Sussex charity helping children with brain tumours

Sussex charity helping children with brain tumours

Sussex charity helping children with brain tumours

First published in News The Argus: Photograph of the Author by

A Sussex charity is helping to fund a research project that could change the way children with brain tumours are treated.

Horsham-based children’s charity Action Medical Research and The Brain Tumour Charity will each provide half of the £194,000 cost of a three-year project to develop a way to tailor treatment more closely to the needs of each child diagnosed with a brain tumour.

It could save the lives of children with the most aggressive tumours, while those with less severe illnesses could be spared unnecessary treatments and subsequent side-effects.


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Every year, around 400 children aged up to 14 are diagnosed with a brain tumour, and around one in four dies within five years. Many children diagnosed with a brain tumour face prolonged and gruelling treatments such as surgery, chemotherapy and radiotherapy.

The project, which will be completed by January 2017, would investigate how to glean information on the chemical make-up of tumours from MRI scans, a routine procedure when children are first diagnosed with a brain tumour.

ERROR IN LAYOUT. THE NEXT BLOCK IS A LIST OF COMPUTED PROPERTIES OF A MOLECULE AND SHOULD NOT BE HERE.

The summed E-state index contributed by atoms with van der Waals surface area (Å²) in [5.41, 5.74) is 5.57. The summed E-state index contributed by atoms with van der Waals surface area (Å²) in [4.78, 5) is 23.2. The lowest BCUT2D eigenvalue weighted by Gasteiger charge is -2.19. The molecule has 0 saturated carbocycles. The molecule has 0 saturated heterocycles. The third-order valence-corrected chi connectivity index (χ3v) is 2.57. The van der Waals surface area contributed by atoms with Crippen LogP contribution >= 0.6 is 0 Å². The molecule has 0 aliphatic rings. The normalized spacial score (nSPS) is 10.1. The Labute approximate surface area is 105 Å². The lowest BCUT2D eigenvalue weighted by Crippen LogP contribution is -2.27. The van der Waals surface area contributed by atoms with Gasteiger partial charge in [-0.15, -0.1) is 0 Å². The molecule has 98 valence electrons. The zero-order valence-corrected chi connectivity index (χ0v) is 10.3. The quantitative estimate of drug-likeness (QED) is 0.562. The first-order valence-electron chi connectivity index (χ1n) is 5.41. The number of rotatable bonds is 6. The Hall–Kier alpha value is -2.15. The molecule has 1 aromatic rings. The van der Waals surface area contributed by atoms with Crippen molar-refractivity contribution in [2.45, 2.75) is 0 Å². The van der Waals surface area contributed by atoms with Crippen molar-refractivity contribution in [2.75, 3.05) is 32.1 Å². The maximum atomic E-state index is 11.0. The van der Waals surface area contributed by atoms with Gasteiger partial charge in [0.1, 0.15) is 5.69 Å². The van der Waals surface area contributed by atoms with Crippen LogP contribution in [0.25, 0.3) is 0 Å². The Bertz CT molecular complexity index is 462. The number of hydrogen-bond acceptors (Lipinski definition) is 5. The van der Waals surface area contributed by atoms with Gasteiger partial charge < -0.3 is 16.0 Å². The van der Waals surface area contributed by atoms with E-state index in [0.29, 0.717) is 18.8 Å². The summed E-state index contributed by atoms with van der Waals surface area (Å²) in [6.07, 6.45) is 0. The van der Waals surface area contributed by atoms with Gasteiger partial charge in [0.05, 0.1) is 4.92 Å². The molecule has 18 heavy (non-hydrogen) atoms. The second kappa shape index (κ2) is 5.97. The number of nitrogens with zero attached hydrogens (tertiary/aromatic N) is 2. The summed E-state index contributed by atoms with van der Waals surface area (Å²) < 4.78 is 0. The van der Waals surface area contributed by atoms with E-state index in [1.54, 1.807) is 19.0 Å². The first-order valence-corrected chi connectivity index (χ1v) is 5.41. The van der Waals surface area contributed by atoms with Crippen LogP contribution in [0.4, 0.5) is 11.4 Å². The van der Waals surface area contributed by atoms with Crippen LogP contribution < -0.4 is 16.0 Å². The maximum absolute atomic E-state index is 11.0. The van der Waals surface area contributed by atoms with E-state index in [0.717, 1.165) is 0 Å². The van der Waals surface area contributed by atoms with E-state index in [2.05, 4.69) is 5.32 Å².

It could help predict how aggressive each tumour is likely to be much sooner and more accurately, so treatment can be immediately tailored accordingly.

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Dr Caroline Johnston, Action Medical Research’s research evaluation manager, said: “There is clearly a need for this research to help provide more information on the chemical make-up of brain tumours in children, the most deadly of all childhood cancers.

“We are proud to be jointly funding this project with The Brain Tumour Charity, which will in the future enable more accurate prognosis and better treatments.”

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Leading the project is Professor Andrew Peet, from the University of Birmingham, who said: “A diagnosis of a brain tumour is devastating – not just for the child but for the whole family.

“Going through treatment is really tough, and children who make it through treatment remain at risk of experiencing long-term problems.”

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